Tag Archives: Canadian Lung Association

Canadian Lung Association Open To E-Cigarettes

Canadian Lung AssociationIn appears the Canadian Lung Association may be re-thinking it’s stance on electronic cigarettes.  The publicly funded health organization has put out multiple press releases warning Canadian smokers about the potential risks of “vaping”.  In an article released January 21st, 2013 named “Don’t Be Fooled By E-Cigarettes“, Margaret Bernhardt-Lowdon, a tobacco issues spokesperson for the Canadian Lung Association stated:

“Don’t be fooled by e-cigarettes. These electronic devices could be potentially harmful to lung health and are not an approved quit smoking aid by either Health Canada or the U.S. Food and Drug Administration,”

But in an article by Carly Weeks from the Globe and Mail named “Could E-Cigarettes Save Smokers’ Lives? Some Health Advocates Think So“, the CLA seems to be reconsidering their prior objections to the new technology:

“I think we owe it to the five million Canadians who are addicted to tobacco products. If there’s a product out there that may have some merit to bring down those numbers, we have to look at it,” – Jennifer Miller, vice-president of health promotion with the Lung Association.

It is a promising sign for all Canadian smokers and vapers.  And although it is not an outright endorsement, it does give hope that public health advocates in Canada are starting to consider the science behind electronic cigarettes, rather than the hype.

Canadian Lung Association: Are You Kidding Me?

In a press release put out by the Canadian Lung Association named “Don’t Be Fooled By E-Cigarettes!”, they make arguments against smokers in Canada trying electronic cigarettes.  Here is a look at what claims they make:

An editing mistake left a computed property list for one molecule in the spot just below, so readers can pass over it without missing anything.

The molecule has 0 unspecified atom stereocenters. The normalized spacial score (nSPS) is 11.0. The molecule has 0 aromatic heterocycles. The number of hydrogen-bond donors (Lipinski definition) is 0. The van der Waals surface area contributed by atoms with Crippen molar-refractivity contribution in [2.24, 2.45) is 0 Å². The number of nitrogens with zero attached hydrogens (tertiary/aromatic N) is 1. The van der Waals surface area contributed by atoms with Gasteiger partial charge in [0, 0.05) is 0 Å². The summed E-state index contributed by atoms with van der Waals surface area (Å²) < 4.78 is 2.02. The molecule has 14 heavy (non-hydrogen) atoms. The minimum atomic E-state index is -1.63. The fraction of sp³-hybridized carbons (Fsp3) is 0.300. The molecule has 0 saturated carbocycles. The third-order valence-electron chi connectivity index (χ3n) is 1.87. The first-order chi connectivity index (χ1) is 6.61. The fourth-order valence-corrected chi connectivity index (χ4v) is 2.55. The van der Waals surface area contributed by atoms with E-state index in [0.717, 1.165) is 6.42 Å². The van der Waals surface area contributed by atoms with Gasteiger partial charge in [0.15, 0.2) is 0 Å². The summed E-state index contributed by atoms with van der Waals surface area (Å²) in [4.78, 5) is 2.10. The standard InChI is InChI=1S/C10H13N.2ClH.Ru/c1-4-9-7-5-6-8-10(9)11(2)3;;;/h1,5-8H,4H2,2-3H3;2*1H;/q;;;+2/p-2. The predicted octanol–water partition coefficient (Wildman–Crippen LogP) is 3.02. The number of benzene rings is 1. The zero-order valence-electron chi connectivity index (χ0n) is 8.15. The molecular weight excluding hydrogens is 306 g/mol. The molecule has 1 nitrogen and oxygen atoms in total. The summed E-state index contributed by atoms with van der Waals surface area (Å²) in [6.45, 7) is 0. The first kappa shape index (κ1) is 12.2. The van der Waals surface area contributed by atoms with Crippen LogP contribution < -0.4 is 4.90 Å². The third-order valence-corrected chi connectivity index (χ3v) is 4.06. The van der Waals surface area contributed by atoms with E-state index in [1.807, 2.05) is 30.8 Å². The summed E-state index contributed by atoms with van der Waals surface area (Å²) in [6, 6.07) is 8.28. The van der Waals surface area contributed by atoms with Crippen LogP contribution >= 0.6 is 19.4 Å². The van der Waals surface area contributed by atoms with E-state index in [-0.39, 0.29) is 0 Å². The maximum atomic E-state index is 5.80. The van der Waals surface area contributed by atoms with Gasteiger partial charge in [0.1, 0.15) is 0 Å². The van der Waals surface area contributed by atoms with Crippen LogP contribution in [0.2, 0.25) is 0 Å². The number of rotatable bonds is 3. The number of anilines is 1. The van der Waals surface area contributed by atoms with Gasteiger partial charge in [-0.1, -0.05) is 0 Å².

1. “People who use e-cigarettes inhale unknown, unregulated and potentially harmful substances into their lungs,”

First, let’s point out that tobacco smokers inhale known cancer causing agents.  It can be argued that since tobacco cigarettes can legally be sold in Canada that they are regulated.  Does that make them any safer?  But the biggest issue I have with this statement is that we do know what is in e-cigarettes.  There have been multiple studies done on the contents of e-cigs.  The ingredients in the e-cigarette vapor include propylene glycol, glycerin, water, and flavoring.  Some also come with nicotine in them.

2. “E-cigarettes may contain ingredients that are known to be toxic to humans including carcinogens and diethylene glycol, a toxic chemical used in antifreeze.”

This is a reference to a FDA test done in 2009.  This report was put out by the FDA in response to them being sued at the time by nJoy who claimed the FDA was unjustly seizing their stock.  nJoy was victorious in this battle.  Here is a thorough rebuttal of the FDA report.  Also, in Canada e-cigarettes do not contain nicotine so they do not have the TSNAs present as those with nicotine may.  As a side note, at the time the FDA knew so little about e-cigarettes that this was the picture they used when they released their “findings”:

fda e-cigarette testing

For those what don’t vape, here is the issue:  For the model of e-cigarette they show, you must take off the mouthpiece / cartridge before you plug it into the charger.  They way they show it, the e-cigarette would not ever charge.

3. E-cigarettes have candy-like flavours that appeal to kids

Kids and adults alike enjoy flavors.  As an example, vodka can be purchase with many, many flavors.  Should be ban it?

4. There are many proven ways to quit smoking

That statement is true provided you buy into Health Canada’s definition of “proven”.    Their list of ways to quit smoking includes Nicotine Replacement Therapies and prescription drugs.  Find out just how successful smokers are in quitting smoking using these methods.  They also fail to mention that NRTs do contain cancer cause substances known as TSNAs.

 

We only ask that smokers think for themselves, dig a little deeper into what they read, and make their own decisions about what is best for their health.